The neon-streaked days of roller rinks and turtlenecks, leg warmers and popped polo collars have come and gone, but you wouldn't think so listening to Michael "Touch Sensitive" Di Francesco's dazzling debut Visions. The Sydney-based DJ/producer's long-awaited LP and its lead single "Lay Down", which shot to the top of the Hype Machine charts, are as retro-gazing as they are distinctly modern, with nods to everything from nu disco to slo-mo house.

Featuring a sample lifted from 90s DJ and producer Paul Johnson's "So Much (So Much Mix)," the New Jack-kissed "Veronica" owns the dance floor. While the conversational interplay between the sexed-up couple is anything but profound, there is no denying its charms, however laughably awkward. While not everything on Visions is as instantly arresting, it is a testament to Di Francesco's talents that everything old sounds so damn fresh again.

8. Gourmet - “Delicious”

Neither Gourmet's defiantly eccentric, nine-track debut Cashmere, nor its subsequent singles, "There You Go" or "Yellow" gave any indication that the South African purveyor of "spaghetti pop" would drop one of the year's sassiest club tracks, but there you have it. The Cape Town-based artist, part of oil-slick, independent label 1991's diminutive roster, flagrantly disregards expectation on his latest outing, channeling the Scissor Sisters at their most gloriously bitchy best, Ratchet-era Shamir, and the shimmering dance-pop of UK singer-producer Joe Flory, aka Amateur Best.

With an amusingly detached delivery that rivals Ben Stein's droning roll call in Ferris Bueller's Day Off , he sings "I just want to dance, and fuck, and fly, and try, and fail, and try again…hold up," against a squelchy bass line and stabbing synths. When the percussive noise of what sounds like a triangle dinner bell appears within the mix, one can't help but think that Gourmet is simply winking at his audience, as if to say, "dinner is served."

7. Pouvoir Magique - “Chalawan”

Like a psychoactive ayahuasca brew, the intoxicating "shamanic techno" of Parisian duo Pouvoir Magique's LP Disparition, is an exhilarating trip into unfamiliar territory. Formed in November of 2011, "Magic Power" is the musical project of Clément Vincent and Bertrand Cerruti, who over the years, have cleverly merged several millennia of songs from around the world with 21st-century beats and widescreen electro textures. Lest ye be worried, this is anything but Deep Forest.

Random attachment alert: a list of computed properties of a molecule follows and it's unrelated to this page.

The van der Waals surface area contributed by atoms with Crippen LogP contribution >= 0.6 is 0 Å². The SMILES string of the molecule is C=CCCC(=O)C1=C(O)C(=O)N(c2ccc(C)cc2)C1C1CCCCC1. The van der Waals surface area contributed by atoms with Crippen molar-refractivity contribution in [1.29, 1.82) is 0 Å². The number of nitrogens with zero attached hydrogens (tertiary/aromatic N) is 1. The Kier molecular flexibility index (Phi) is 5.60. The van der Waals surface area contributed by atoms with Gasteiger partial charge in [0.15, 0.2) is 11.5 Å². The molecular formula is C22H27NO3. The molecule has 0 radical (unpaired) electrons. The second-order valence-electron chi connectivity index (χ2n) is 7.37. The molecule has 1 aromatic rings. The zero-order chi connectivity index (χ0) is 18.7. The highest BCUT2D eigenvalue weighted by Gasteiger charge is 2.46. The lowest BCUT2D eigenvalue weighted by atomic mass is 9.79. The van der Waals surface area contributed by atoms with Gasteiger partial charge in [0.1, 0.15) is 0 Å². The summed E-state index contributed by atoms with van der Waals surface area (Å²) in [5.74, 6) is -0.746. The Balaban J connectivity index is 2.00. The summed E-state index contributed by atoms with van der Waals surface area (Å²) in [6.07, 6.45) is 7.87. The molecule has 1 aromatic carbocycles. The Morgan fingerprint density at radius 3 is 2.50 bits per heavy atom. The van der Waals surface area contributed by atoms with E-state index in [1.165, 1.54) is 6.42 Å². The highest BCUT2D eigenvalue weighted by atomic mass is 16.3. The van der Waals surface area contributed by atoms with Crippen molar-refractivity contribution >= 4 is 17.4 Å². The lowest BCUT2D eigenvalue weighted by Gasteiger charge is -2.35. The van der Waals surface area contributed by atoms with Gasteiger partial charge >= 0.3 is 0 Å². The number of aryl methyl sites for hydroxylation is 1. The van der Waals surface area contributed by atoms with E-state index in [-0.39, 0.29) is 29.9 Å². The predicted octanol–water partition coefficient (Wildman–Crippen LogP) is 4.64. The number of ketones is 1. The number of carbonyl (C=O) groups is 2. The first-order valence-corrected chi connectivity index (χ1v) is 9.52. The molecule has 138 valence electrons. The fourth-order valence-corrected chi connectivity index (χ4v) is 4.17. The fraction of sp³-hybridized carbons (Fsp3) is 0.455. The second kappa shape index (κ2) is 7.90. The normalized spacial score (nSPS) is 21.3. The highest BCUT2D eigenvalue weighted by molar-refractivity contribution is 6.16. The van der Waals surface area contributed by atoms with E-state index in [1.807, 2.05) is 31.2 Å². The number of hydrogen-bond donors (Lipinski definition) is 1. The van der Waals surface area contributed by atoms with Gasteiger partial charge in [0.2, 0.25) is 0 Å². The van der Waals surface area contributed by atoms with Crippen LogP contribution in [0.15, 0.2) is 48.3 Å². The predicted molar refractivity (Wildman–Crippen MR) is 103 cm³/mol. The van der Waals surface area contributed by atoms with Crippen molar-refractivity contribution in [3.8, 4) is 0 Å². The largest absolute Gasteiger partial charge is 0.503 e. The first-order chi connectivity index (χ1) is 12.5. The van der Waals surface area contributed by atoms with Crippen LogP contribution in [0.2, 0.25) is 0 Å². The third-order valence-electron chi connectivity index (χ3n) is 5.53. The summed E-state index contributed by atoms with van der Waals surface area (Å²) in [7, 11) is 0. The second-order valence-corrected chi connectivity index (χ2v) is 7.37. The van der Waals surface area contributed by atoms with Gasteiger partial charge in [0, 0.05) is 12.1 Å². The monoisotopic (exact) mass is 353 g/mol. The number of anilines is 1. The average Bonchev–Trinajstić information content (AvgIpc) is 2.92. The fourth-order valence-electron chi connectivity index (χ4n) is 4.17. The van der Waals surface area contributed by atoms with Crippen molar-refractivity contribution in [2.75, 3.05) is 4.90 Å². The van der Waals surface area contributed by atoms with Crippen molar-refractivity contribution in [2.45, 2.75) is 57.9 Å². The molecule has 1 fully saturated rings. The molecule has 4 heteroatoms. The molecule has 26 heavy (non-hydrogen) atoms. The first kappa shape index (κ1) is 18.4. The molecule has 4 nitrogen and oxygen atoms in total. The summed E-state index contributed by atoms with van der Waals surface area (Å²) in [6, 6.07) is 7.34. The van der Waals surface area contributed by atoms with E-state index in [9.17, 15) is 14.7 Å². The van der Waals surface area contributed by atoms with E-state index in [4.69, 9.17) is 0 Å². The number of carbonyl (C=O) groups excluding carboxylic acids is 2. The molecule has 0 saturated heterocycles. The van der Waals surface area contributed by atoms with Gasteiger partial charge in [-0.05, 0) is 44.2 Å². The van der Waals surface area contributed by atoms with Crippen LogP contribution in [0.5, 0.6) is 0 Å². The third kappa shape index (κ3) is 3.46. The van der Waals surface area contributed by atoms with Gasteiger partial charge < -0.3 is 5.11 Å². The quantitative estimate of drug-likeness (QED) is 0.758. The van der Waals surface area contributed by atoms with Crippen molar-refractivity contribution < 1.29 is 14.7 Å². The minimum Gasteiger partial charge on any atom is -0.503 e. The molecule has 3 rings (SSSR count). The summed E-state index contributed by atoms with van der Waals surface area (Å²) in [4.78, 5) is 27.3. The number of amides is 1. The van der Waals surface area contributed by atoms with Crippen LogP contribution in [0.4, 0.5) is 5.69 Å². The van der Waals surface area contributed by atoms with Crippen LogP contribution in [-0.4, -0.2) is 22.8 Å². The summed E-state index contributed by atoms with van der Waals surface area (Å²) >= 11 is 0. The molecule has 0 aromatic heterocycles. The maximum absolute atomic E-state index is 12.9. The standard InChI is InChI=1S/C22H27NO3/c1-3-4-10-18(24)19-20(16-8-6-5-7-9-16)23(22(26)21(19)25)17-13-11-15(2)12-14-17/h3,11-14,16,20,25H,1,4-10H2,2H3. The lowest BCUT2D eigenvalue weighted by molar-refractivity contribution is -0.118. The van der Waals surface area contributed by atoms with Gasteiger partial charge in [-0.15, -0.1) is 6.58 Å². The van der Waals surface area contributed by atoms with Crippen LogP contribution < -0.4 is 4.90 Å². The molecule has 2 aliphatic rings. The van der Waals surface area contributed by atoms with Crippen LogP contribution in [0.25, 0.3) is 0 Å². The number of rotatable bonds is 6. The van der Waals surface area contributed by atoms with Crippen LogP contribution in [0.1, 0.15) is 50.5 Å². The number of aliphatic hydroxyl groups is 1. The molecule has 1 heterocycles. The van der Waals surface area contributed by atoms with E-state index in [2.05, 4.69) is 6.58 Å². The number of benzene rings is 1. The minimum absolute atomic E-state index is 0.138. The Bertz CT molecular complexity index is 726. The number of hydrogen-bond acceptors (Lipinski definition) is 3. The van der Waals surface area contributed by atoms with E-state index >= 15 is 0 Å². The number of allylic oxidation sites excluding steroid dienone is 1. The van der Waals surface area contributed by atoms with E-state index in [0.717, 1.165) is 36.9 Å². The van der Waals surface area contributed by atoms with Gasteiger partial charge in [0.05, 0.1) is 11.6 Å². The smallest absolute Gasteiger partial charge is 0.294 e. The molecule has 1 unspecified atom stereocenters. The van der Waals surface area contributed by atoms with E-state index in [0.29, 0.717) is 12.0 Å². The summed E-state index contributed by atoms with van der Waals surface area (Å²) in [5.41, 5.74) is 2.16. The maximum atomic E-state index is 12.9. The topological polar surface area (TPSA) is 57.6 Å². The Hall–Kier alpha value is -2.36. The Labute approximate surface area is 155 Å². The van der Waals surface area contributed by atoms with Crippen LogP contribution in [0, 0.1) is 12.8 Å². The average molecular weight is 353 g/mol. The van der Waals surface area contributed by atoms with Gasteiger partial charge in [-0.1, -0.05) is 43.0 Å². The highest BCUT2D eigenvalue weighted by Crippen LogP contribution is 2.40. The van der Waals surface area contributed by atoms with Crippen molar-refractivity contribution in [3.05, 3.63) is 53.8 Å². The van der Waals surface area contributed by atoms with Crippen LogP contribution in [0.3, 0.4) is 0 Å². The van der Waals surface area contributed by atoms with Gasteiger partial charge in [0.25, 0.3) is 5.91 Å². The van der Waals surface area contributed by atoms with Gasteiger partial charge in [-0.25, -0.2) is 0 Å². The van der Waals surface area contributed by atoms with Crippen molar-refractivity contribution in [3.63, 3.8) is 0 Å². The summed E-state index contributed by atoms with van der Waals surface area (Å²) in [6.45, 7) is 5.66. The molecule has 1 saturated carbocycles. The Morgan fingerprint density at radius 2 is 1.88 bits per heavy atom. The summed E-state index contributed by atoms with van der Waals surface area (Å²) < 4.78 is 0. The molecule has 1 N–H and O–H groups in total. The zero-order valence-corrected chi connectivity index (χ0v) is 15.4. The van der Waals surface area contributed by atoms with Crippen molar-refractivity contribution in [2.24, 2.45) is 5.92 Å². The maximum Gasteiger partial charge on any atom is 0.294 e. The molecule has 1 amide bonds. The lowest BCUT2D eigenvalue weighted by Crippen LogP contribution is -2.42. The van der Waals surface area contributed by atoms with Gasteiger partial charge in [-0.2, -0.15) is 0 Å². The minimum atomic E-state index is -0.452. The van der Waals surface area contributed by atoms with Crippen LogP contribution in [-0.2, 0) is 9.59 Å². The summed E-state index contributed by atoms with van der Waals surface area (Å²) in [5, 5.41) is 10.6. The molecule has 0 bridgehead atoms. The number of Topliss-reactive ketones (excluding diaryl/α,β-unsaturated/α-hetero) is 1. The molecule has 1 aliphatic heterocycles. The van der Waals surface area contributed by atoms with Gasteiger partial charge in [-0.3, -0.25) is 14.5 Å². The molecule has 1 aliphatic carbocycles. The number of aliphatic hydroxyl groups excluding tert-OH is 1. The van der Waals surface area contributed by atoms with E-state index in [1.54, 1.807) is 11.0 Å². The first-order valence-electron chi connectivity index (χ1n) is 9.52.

In the spring of 2013, Pouvoir Magique co-founded the "Mawimbi" collective, a project designed to unite African musical heritage with contemporary soundscapes, and released two EPs. Within days of launching their label Musiques de Sphères, the duo's studio was burglarized and a hard drive with six years of painstakingly curated material had vanished. After tracking down demos they shared with friends before their final stages of completion, Clément and Bertrand reconstructed an album of 12 tracks.

Unfinished though they might be, each song is a marvelous thing to behold. Their stunning 2016 single "Eclipse," with its cinematic video, might have been one of the most immediate songs on the record, but it's the pulsing "Chalawan," with its guttural howls, fluttering flute-like passages, and driving, hypnotic beats that truly mesmerizes.

6. Purple Disco Machine - “Body Funk” & “Devil In Me” (TIE)

Whenever a bevy of guest artists appears on a debut record, it's often best to approach the project with caution. 85% of the time, the collaborative partners either overshadow the proceedings or detract from the vision of the musician whose name is emblazoned across the top of the LP. There are, however, pleasant exceptions to the rule and Tino Piontek's Soulmatic is one of the year's most delightfully cohesive offerings. The Dresden-born Deep Funk innovator, aka Purple Disco Machine, has risen to international status since 2009, releasing one spectacular track and remix after another. It should go without saying that this long-awaited collection, featuring everyone from Kool Keith to Faithless and Boris D'lugosch, is ripe with memorable highlights.

The saucy, soaring "Mistress" shines a spotlight on the stellar pipes of "UK soul hurricane" Hannah Williams. While it might be a crowning moment within the set, its the strutting discofied "Body Funk", and the album's first single, "Devil In Me", that linger long after the record has stopped spinning. The former track with its camptastic fusion of '80s Sylvester gone 1940s military march, and the latter anthem, a soulful stunner that samples the 1968 Stax hit "Private Number", and features the vocal talents of Duane Harden and Joe Killington, feels like an unearthed classic. Without a doubt, the German DJ's debut is one of the best dance records of the year.